(The Center Square) - A total of 170 new laws went into effect in Colorado Tuesday, addressing topics ranging from stolen firearms to financial literacy in education.
The bills were passed during the 2021 legislative session without a "safety clause" which would allow them to become effective immediately under the state law. The state constitution allows voters to file referendum petitions against bills without safety clauses within 90 days of the legislature adjourning to put a challenged bill on the statewide ballot a for a vote. This deadline expired on September 3.
According to the 2021 bill digest, no bills were referred to the ballot in 2021. Just one bill was sent to the ballot in 2020 and 2019, respectively.
One bill that went into effect is House Bill 21-1012, which requires the Department of Regulatory Agencies to determine whether to expand the state's prescription drug program.
The program is cost-neutral in 2021 but could cost Colorado over $600,000 in tax revenue if the program is expanded in 2022, according to the bill's fiscal note.
The bill is sponsored by a bipartisan coalition of Sens. Don Coram, R-Montrose, and Brittany Pettersen, D-Lakewood, and Reps. Janice Rich, R-Grand Junction, and Kyle Mullica, D-Northglenn.
Another more controversial bill that went into effect is Senate Bill 21-078, which requires gun owners to report lost or stolen firearms to the police. Gun owners who fail to abide by the law can be held liable for any crimes committed with the lost or stolen weapon, according to the bill.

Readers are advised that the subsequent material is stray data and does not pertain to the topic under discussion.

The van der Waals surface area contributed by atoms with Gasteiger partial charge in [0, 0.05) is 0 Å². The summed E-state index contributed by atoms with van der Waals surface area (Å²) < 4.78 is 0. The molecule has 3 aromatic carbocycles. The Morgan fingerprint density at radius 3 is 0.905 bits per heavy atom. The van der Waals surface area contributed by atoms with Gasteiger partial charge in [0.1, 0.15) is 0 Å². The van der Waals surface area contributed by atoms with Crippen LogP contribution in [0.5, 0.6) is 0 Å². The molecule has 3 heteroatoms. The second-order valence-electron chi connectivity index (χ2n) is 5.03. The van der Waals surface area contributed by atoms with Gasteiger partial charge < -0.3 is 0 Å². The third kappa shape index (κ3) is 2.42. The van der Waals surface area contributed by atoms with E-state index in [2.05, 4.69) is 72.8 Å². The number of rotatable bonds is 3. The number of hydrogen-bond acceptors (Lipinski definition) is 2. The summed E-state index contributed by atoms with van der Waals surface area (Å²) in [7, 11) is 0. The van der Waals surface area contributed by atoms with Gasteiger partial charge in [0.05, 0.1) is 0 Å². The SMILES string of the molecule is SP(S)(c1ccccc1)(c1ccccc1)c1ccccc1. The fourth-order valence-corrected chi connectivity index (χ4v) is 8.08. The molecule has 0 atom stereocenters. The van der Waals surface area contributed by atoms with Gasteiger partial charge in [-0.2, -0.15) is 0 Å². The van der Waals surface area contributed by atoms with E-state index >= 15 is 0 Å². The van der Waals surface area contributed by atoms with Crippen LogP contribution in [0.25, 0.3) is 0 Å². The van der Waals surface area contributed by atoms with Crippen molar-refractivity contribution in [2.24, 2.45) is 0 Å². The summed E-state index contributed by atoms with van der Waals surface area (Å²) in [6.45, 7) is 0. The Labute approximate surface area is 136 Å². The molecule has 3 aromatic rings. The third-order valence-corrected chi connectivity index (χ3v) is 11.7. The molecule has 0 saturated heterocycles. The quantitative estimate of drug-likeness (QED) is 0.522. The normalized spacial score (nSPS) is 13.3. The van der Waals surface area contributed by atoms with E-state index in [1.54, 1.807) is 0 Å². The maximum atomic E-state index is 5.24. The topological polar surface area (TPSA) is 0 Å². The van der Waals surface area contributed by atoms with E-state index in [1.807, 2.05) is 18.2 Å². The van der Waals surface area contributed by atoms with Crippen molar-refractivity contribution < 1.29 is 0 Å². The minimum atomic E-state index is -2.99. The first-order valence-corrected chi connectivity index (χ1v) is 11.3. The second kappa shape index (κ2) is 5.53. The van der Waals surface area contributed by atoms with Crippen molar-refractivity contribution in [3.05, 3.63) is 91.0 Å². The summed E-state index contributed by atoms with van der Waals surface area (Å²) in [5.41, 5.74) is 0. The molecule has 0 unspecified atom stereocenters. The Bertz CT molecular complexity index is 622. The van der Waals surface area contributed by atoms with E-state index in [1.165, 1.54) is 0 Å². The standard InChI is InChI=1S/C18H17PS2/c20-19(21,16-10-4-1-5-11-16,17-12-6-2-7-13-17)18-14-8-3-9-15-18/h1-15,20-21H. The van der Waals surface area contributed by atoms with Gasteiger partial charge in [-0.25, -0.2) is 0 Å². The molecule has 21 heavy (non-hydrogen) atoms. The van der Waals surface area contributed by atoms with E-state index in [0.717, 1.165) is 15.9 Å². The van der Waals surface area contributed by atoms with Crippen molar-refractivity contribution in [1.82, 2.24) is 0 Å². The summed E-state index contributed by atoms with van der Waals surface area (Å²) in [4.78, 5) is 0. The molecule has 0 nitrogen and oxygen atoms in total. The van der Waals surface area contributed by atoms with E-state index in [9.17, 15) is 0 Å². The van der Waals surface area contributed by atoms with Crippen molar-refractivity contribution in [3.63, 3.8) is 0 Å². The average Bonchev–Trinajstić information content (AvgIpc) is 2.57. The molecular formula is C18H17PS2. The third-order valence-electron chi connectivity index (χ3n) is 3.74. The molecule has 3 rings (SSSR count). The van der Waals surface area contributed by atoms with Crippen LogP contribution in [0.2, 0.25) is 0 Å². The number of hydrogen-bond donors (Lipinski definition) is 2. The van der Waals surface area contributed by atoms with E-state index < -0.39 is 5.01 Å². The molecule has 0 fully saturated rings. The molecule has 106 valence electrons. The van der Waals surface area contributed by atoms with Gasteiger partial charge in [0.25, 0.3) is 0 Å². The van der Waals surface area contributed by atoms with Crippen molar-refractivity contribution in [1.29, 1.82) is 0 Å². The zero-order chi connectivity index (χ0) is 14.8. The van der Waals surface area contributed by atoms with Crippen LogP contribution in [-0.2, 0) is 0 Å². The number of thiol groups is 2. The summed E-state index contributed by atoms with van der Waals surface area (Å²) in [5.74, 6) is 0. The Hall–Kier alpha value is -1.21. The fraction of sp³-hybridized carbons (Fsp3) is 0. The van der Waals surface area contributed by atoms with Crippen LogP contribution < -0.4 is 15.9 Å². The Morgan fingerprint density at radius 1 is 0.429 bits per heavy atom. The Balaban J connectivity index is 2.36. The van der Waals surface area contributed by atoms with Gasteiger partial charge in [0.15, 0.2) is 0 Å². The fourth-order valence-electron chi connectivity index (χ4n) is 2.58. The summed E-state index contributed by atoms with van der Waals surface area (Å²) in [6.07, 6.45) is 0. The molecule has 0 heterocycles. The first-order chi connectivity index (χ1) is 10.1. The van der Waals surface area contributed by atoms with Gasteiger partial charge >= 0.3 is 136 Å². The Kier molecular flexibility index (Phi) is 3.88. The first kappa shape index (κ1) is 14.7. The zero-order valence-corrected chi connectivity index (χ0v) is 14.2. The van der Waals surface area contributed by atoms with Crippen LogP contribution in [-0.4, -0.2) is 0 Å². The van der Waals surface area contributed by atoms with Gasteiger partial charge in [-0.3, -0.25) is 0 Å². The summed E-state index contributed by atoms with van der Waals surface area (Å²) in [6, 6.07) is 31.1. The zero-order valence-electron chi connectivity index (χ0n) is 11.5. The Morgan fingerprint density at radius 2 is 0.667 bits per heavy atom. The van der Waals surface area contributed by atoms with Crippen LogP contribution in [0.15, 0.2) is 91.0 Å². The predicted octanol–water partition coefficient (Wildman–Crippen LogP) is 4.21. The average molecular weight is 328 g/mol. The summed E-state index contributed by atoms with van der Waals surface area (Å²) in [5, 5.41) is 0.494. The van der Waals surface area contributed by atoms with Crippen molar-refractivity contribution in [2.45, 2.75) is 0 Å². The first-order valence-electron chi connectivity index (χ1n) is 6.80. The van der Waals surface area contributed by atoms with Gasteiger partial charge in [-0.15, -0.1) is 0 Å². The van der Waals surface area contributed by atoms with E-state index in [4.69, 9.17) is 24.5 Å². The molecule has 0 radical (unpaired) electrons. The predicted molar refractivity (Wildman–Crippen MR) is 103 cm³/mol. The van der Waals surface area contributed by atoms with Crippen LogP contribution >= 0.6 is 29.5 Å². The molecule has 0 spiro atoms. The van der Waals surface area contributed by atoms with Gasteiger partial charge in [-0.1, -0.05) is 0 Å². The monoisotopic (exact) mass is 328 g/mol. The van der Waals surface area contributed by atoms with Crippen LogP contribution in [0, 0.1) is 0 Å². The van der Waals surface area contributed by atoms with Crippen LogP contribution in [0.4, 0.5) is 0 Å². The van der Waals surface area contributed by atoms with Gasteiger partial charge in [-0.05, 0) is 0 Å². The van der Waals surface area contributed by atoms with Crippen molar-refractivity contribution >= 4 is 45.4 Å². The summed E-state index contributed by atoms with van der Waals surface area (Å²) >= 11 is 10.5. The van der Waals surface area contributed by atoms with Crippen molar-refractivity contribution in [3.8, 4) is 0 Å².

It was sponsored by Sens. Sonya Jaquez Lewis, D-Longmont, Jessie Danielson, D-Wheat Ridge, and Reps. Tom Sullivan, D-Centennial, and Leslie Herod, D-Denver.
"Responsible gun ownership starts with knowing where your guns are," Jaquez Lewis said in a statement. "This law will save lives."
The bill was one of five bills passed to address gun violence during the 2021 session. Senate Republicans like Jim Smallwood of Parker previously criticized SB21-078 for failing to address actual gun violence, as the bill purports, according to a report by the Associated Press.
House Bill 21-1200 also went into effect Tuesday. The bill requires the Department of Education to implement a financial literacy curriculum to teach students about credit cards, mortgages, and investing, among other topics.
The bipartisan bill was sponsored by Sens. Jeff Bridges, D-Greenwood Village, and Paul Lundeen, R-Monument, and Rep. Cathy Kipp, D-Fort Collins.
"Right now, the majority of Colorado school districts do not include personal finance education in their core curriculum," Bridges said in a statement. "With this law we're helping students to make smart financial decisions that will set them up for success for the rest of their lives."